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Kickstarter and Tabletop Games: 2018 Mid-Year Update

As an addition to the traditional mid-year crowdfunding check, for video games, I have decided to give tabletop games their own blog post this year. There is a dedicated interest for these numbers, and they are quite fascinating to follow.

As a quick catch-up, you might want to have a look at the post on the year 2017 performance for games on Kickstarter.

The Kings of Kickstarter

Let’s get started with the question I always get when talking about the ongoing performance of the tabletop category on Kickstarter: is the bubble bursting yet?

Well. Nope.

And it’s hard to say if it is indeed a bubble at all, considering how steady the growth has been.

Tabletop games have almost raised $80m in just 6 months this year.

Tabletop Games have raised more money than any other category on the platform during the period, and represent 30% of all the money raised on Kickstarter.

As a reminder, Tabletop Games were representing 23% of all the money raised on Kickstarter in the year 2017, and if there is a trend in seasonality we can see, it is that the second half of a year is usually bigger for projects of that subcategory.

I normally don’t use gifs in blog posts, I feel this warrants an exception.

Looking into the total number of campaigns launched on the platform, we can see a drop from the previous period.

However, this is in line with previous years, which see fewer campaigns during the first half of a year.

Looking at projects that got funded, we can also observe a drop where there has been a constant growth for the past five years. This is the first sign of either some fatigue, or maybe we have reached the critical mass of unique, quality tabletop projects that can be submitted in a given period. There has to be a ceiling on how many of these projects can exist.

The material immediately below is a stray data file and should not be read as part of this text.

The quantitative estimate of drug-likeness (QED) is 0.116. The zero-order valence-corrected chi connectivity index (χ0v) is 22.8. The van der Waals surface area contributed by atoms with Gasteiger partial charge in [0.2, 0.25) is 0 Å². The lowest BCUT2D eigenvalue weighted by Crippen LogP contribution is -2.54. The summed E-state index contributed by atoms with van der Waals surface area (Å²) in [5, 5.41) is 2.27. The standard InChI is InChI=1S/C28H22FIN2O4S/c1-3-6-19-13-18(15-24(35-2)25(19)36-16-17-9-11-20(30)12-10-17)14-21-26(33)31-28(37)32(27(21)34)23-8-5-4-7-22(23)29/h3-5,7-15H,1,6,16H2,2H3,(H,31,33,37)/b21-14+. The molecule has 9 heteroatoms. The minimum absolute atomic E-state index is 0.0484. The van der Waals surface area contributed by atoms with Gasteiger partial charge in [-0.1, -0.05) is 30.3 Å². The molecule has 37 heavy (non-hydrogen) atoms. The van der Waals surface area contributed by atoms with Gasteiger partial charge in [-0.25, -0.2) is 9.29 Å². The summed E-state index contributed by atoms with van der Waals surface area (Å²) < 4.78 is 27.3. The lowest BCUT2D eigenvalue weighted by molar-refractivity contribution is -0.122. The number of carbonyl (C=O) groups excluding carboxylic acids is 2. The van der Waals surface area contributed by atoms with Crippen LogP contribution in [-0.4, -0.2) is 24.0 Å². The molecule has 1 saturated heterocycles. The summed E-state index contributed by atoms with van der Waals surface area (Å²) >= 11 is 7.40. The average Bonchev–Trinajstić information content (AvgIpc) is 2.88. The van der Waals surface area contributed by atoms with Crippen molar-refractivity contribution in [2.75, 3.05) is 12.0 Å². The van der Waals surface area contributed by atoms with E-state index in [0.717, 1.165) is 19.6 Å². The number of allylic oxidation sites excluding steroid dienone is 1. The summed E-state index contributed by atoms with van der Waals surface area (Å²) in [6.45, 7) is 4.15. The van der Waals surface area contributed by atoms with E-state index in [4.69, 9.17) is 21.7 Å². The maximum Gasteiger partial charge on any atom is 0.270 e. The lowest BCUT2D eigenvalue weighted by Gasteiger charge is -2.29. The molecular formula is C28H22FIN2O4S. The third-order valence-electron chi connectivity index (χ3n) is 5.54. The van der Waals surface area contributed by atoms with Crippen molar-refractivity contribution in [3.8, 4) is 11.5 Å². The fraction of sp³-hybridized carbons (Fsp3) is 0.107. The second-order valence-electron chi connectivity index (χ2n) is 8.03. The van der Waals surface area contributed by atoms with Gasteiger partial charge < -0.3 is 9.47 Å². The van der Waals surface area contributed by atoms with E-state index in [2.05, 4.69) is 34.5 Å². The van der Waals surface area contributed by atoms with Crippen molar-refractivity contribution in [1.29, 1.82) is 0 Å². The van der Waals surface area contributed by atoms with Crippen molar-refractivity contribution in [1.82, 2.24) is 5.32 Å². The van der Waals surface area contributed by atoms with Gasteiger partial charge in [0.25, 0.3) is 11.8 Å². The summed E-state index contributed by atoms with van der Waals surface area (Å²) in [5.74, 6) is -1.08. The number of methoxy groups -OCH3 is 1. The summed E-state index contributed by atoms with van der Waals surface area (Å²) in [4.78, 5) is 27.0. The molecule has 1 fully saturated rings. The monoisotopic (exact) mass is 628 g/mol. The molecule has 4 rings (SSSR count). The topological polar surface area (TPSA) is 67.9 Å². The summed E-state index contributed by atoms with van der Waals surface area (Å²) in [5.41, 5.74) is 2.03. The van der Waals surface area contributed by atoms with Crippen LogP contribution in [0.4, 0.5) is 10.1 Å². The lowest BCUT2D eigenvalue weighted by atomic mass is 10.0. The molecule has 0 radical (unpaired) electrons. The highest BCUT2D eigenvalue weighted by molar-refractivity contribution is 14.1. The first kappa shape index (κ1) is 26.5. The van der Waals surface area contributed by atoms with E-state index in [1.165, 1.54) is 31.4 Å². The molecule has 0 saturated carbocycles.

What is important to note as well, though, is that the number of projects that failed has dropped by a higher ratio than the number of funded projects. Like for the video games projects, this shows a decrease in the number of projects going to the platform unprepared, or the drop of purely opportunistic projects. (Remember the potato salad effect? This might be the tail end of it.)

 

Despite a drop in the total number of projects that got funded, we end up with the highest “success ratio” for tabletop games ever.

Almost two thirds of the tabletop campaigns manage to reach their goal.

Looking at which tiers see a drop in the number of funded projects, we see a similar pattern to the video games update, with lower tiers suffering a drop in numbers:

  • There are more projects raising more than $50,000 than ever before.
  • 32 projects raised more than $500,000 in the first six months of 2018. That’s 13 more projects than the previous best semester.

 

Looking into the amount of money raised per tiers, we can observe a few more things:

  • Unsurprisingly, with more funded projects in higher tiers, they have raised record amounts for all tiers above $50,000.
  • Also notable is that all the projects in those $50,000+ tiers have raised more on average than any semesters before.
  • Projects that raised more than $500,000 amount to a total of $40m raised this past semester. That’s half of all the money raised by tabletop projects, and 15% of all the money raised on Kickstarter during this period.

Other Platforms

I have had a very cursory look at other crowdfunding platforms, especially Ulule, Game On Tabletop, and Indiegogo, that all have tabletop games projects submitted to them on a regular basis. I have not been able to include them in this analysis though – the amount of time it would require to parse their projects, as they are not using the same categories as Kickstarter, was too significant in comparison to their relative size to Kickstarter. It would also require to filter projects that are reported in these platforms when they were in fact funded on Kickstarter and the platforms are used for Slacker/Late Backers campaigns or for pledge management.

Kickstarter is where most of the funding happens, and the overall trends can be taken from its numbers.

Concluding Words